Nelson said that her approaching of listening to people talk until she discovered “something really interesting in the background” approach often spiraled out to other stories. She cited as an example a now-prescient series on diversity in economics which she wrote at the end of 2018, exploring how groups were looking to solve these issues.
How do you surface stories relevant from those communities?
As a Black woman, Nelson says she does not see stories as being a “minority interest.” She said that the central focus should be about speaking to people, thinking about different types of businesses, and considering geographic diversity, which shouldn’t be difficult. “Women and people of color…make up much of the world as white people do,” she added. Deprez suggested focusing on the stories that haven’t been covered yet, that haven’t been on the front page of the New York Times.
The very nature of economics reporting is about the disparity of inequality, Subramanian said. “[T]he minute you start seeing how the economy operates for everybody, you start seeing the layers in which it doesn’t function the way it should, or [where] people aren’t deriving the kind of benefits the people at the very top do,” he said. Covering economics is by default about covering people for whom the economy doesn’t work.
How do you think about diversifying sources?
The panelists all admit that diverse sourcing can be a challenge when you’re on deadline, unless you have a strong pipeline of people. Even then, it can be tough. Subramanian mentioned that he had written a story on rising lumber prices, which involved speaking to different industry bodies. Looking back, he wished had actually talked to the people running the saw mill businesses. That said, you can always do a follow-up story, or think about covering the the story in both a long and short way, he said.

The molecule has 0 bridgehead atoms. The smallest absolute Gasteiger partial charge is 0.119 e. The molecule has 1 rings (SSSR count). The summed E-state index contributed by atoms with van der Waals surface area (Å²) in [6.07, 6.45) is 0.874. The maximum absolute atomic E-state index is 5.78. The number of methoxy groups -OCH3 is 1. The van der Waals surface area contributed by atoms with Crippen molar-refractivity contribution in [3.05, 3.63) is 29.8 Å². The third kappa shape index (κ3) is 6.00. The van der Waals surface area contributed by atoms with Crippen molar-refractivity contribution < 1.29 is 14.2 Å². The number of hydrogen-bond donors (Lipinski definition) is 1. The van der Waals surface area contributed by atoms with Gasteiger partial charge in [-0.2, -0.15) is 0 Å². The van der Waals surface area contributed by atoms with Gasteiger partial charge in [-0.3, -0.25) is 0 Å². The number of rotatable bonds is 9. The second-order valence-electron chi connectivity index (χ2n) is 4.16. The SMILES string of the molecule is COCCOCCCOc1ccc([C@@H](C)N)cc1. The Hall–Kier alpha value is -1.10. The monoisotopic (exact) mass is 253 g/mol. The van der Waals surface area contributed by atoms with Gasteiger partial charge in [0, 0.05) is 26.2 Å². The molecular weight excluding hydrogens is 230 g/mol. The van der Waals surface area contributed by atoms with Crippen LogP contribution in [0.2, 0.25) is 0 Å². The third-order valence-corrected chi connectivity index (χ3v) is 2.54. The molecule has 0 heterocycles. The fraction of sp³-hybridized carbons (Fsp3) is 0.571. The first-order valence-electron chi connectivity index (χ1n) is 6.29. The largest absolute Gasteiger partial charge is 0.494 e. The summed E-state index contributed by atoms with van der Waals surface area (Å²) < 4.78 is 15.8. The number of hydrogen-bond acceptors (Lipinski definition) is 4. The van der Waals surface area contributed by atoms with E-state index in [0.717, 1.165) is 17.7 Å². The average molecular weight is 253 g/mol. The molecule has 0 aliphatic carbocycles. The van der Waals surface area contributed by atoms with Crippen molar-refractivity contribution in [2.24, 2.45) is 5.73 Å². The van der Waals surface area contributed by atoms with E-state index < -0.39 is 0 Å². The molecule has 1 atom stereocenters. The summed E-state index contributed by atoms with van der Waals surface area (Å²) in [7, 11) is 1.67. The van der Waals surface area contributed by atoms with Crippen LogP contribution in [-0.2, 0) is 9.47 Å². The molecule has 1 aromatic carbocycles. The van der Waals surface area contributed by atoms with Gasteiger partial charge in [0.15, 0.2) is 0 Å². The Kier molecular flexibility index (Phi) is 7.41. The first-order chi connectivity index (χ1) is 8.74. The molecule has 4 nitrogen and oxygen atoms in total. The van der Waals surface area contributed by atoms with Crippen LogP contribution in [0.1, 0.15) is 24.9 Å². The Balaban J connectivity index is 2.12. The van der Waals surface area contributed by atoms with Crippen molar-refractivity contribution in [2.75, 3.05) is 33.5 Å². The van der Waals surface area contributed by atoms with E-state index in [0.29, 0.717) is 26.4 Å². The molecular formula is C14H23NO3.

Nelson pointed out you shouldn’t just talk to diverse sources when the story is about diversity. Also, don’t be afraid to tell a communications team or press representatives that you want diverse sources.
When is it right to include people impacted by the story?
Time constraints can also make it challenging to include the perspectives of people affected by business and economic trends. That said, Subramanian pointed out that speaking to people can help you find a new approach. He thinks of it as reimagining that story from completely different sources, so you’re not only just diversifying sources, but also getting a fresh angle.
A tip that Deprez had learned from a former editor of hers is to find the person struggling the most with the problem.
Importantly, it’s okay to not know about something. “Proclaim your ignorance of getting your information, as long as you understand the bias of the person,” said Kira Bindrim. “Let them tell you—people are often excited to do that on something they understand really well.” For many years as a markets reporter, Nelson said that she would go to strategists and traders saying: “I don’t know what this, please explain.” She added: “Don’t pretend to know more than you do in business journalism,” she said.
Watch the video above to hear more advice from the panelists on how to stay informed and organize your reporting, and whether having a background in finance or economics is important. You can also watch previous videos in our series, on whether business journalism is a good career choice, and the one skill all business journalists should have.
“A Better Kind of Business Journalism” is inspired by Quartz editor-in-chief Katherine Bell’s call for the field to break from its conservative past. It is designed as a series of conversations around the industry, the change it is undergoing, and its prospects for young reporters and editors. Have ideas for a future discussion? Let us know at firstname.lastname@example.org.